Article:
She claimed Cosby drugged and raped her several times during the two years they knew each other. Bowman told the Daily Mail that he flew her all over the country and invited her to attend events with him to “see if [she] was worth mentoring and grooming” for an acting career.
Bowman said in the Daily Mail interview that Cosby brainwashed her and befriended her mother in order to gain her trust. He eventually started giving her drugs and raping her, Bowman alleged. She said she continued to see him because he was a useful mentor while she was trying to build a career in the entertainment industry.
One time, Bowman said, Cosby had one glass of wine at Cosby’s house and then came to a while later slumped over a toilet throwing up while wearing a man’s t-shirt. She told the Daily Mail that he was wearing a robe as he was helping her after she regained consciousness.
The last incident happened in Atlantic City, she said. She wrote in the Post op-ed that she fought him when he tried to pin her to his bed, and he called her a “baby” and sent her home.
Ferrier met Cosby in 1984 while she was working as a young model in New York, according to Philadelphia Magazine. She was another unnamed witness in the Constand lawsuit.
She came forward with her story in the Philadelphia Daily News in 2005 after the suit was filed but before it was settled.
Her relationship with Cosby started as a consensual affair, she told the Daily News. She said in 2005 the affair lasted about six months, but she told People magazine in 2006 that it was an on-and-off affair that lasted several years. Ferrier claimed that at one point after they decided to end the affair, Cosby drugged and assaulted her when she went to see him perform in Denver.
Cosby allegedly gave Ferrier her “favourite coffee” that he made to relax her. After she drank it, she said, she started to feel woozy. She allegedly woke up in the back seat of her car several hours later with her clothes disheveled.
When she confronted him at his hotel later, he allegedly told her she had too much to drink.
Ferrier told People magazine in 2006 that she had recently lost her father when she met Cosby and was “very vulnerable.” Cosby was a mentor and father figure to her, she said.
Earlier this month, Hollywood Elsewhere published accusations from Tarshis, a former actress who said Cosby raped her in 1969. She decided to come forward after seeing renewed media attention on the Cosby allegations.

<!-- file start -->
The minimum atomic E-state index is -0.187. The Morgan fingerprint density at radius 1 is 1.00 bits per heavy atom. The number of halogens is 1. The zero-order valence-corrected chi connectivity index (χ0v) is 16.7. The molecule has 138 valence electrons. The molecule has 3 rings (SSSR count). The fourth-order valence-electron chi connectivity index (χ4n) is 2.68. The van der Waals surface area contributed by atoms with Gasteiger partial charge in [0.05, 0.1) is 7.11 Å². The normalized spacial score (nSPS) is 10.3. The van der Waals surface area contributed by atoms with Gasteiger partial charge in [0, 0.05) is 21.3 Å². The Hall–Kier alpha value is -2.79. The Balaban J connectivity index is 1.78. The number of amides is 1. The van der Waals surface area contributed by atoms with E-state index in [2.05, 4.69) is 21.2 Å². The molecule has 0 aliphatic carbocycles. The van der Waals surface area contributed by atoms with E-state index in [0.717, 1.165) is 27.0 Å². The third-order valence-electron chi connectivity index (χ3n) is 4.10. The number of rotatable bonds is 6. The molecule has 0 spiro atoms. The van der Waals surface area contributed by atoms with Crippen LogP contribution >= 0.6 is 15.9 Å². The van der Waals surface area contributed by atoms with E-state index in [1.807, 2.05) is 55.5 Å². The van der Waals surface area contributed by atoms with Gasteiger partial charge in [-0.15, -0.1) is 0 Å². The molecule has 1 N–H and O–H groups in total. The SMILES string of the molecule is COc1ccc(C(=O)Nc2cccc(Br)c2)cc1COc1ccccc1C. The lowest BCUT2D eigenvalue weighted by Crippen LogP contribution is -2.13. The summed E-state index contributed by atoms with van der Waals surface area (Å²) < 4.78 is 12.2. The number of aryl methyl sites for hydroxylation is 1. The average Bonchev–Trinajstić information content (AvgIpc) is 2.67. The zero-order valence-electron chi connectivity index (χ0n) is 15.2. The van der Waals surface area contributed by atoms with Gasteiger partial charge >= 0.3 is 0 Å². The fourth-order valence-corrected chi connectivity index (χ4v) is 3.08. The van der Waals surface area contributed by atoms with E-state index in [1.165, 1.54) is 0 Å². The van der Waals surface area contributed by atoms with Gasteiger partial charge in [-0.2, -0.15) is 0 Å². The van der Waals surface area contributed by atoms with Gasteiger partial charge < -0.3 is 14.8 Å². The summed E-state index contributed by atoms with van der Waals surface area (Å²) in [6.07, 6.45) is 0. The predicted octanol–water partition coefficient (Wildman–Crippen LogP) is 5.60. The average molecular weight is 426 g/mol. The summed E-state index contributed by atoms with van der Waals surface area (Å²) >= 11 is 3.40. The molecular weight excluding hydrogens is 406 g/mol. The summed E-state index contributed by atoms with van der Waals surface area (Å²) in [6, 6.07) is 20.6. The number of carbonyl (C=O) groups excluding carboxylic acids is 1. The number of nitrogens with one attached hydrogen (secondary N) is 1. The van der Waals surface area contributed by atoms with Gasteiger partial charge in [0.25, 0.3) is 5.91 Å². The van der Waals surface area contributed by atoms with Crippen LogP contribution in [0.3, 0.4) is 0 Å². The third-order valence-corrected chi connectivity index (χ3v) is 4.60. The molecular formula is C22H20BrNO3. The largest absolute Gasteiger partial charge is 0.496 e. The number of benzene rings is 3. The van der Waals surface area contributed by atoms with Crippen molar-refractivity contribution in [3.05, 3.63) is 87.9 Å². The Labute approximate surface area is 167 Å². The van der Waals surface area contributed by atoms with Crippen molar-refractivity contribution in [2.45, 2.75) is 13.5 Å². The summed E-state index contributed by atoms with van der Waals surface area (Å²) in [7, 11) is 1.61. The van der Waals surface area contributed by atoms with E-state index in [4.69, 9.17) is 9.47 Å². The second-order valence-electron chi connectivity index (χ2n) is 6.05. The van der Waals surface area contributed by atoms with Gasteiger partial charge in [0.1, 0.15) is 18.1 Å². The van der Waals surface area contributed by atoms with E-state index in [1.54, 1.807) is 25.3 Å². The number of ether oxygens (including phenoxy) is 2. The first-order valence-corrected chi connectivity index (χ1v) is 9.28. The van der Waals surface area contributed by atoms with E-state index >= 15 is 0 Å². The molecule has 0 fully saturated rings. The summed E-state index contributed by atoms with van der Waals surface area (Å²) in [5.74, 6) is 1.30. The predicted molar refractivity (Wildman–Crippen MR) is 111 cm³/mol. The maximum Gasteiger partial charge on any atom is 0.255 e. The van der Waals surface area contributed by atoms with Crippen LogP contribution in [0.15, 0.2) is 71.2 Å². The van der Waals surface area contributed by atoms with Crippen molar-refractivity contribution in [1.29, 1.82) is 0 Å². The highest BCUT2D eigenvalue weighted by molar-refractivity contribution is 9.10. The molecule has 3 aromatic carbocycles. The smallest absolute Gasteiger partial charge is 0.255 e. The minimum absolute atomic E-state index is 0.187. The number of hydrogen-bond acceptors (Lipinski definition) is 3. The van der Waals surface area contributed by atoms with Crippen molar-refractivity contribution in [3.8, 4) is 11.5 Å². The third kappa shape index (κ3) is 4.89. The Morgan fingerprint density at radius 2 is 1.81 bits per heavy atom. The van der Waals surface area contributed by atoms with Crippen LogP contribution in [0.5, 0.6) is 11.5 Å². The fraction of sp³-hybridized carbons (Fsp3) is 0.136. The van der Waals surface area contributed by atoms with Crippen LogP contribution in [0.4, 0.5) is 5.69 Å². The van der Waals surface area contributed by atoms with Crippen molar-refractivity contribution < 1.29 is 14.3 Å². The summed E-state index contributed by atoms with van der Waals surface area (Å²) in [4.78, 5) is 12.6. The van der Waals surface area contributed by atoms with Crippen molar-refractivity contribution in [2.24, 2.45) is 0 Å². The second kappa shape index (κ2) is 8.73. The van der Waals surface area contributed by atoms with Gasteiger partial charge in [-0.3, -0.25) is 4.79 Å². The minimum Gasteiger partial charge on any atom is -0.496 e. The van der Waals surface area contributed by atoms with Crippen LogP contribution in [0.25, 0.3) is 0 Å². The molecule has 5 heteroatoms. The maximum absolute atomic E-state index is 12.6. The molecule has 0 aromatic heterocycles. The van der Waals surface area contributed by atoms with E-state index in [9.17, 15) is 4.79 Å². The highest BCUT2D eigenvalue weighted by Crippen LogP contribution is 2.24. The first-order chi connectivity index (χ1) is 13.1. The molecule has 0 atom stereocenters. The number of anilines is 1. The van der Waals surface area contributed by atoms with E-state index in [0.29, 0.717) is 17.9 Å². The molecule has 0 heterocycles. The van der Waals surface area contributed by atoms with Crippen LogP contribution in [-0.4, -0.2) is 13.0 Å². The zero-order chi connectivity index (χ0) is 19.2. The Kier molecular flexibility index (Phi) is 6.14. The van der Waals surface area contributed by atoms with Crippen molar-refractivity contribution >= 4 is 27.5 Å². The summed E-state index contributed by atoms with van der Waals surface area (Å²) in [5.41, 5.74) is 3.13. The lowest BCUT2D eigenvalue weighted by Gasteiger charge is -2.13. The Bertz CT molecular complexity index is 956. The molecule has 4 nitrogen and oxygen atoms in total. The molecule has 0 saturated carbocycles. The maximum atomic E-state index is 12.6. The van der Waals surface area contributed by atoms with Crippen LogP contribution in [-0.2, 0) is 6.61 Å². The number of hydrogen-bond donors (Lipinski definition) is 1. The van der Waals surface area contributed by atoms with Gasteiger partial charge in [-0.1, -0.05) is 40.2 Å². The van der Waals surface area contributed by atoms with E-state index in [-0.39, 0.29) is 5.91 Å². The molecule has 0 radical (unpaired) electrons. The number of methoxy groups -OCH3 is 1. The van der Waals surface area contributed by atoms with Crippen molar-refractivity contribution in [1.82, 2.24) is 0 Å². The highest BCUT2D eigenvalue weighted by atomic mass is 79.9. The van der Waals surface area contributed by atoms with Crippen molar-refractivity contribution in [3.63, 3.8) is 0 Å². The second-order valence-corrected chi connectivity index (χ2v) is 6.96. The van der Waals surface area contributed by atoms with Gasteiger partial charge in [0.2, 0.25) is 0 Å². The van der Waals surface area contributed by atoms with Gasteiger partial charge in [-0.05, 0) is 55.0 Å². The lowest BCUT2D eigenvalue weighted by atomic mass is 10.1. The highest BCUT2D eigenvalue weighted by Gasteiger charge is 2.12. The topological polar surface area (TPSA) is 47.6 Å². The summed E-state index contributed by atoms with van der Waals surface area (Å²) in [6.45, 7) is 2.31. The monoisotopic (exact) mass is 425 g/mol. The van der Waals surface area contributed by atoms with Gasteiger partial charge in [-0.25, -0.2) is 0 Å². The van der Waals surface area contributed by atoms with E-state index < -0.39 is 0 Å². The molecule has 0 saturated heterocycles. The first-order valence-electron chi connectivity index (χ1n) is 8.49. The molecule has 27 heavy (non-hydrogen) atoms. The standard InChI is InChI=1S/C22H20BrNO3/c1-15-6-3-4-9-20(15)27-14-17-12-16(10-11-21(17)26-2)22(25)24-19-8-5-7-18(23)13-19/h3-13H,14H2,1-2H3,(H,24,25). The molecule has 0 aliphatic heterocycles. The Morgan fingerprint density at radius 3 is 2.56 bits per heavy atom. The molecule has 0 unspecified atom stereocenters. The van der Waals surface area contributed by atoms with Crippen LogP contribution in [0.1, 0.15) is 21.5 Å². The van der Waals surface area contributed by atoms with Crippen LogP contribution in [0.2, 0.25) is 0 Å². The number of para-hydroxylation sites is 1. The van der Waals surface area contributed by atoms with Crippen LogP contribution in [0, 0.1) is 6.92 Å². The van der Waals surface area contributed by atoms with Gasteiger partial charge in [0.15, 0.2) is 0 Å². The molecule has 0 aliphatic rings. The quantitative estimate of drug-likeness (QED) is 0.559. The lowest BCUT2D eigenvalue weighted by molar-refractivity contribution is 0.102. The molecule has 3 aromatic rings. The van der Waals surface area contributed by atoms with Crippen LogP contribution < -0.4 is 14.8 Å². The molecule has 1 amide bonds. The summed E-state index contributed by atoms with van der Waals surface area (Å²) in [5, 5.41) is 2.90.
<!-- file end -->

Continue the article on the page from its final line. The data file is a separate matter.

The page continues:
Tarshis was 19 when she flew to Los Angeles to work on a monologue. Friends she was staying with reportedly knew Cosby. She said she met Cosby at a lunch and he took a liking to her.
Cosby allegedly asked Tarshis to work on some material with him one day, and he gave her a drink. Tarshis claimed that she vaguely remembers being undressed by Cosby and telling him she had an infection so that he wouldn’t have sex with her. He allegedly still sexually assaulted her.
Tarshis told Hollywood Elsewhere about one other incident that allegedly occurred in a hotel room when he invited her to an event. She said she went because she was too ashamed to tell her mother what had happened and turn down the invitation.
She never went to police with the allegations. Tarshis told Philadelphia Magazine earlier this week: “What could I say? I was 19 years old. I felt, ‘He’s Bill Cosby. He’ll lawyer himself up. I don’t have a lawyer. It’s going to be he said, she said, and they will look at me like I’m crazy.’ … My reputation would have been ruined.”
Tarshis also pointed out that at the time the assault allegedly happened, no other women had come forward with similar accusations.
Dickinson, a supermodel and TV personality, is the most recent woman to publicly come forward and accuse Cosby of sexual assault.
She told Entertainment Tonight earlier this week that the alleged assault happened in 1982. Dickinson, now 59, said she met Cosby at the request of her agent, who was trying to get her booked on “The Cosby Show.”
Dickinson later landed in rehab for drug and alcohol abuse. She said Cosby called her while she was there, and then after she got out, he invited her to visit him while he was performing Lake Tahoe. He allegedly told her he wanted to offer her a job and help her develop a singing career.
Dickinson claimed that after she had dinner with Cosby in Lake Tahoe, she had a glass of wine and a pill that Cosby gave her in her room.
She said the last thing she remembers before she passed out was seeing Cosby take off his patchwork robe and get on top of her.
She told ET that she never went to police about the alleged assault because she was “embarrassed and ashamed” and “was afraid of being labelled a whore or a slut and trying to sleep my way to the top of a career that never took place.”
Dickinson has previously alluded to her issues with Cosby, but hadn’t publicly accused him of sexual assault before this week. She told ET that she wanted to write about the assault in her 2002 autobiography, but was pressured by Cosby and his lawyers to remove the details of the incident.
She said the alleged assault is one of the “biggest resentments” of her life.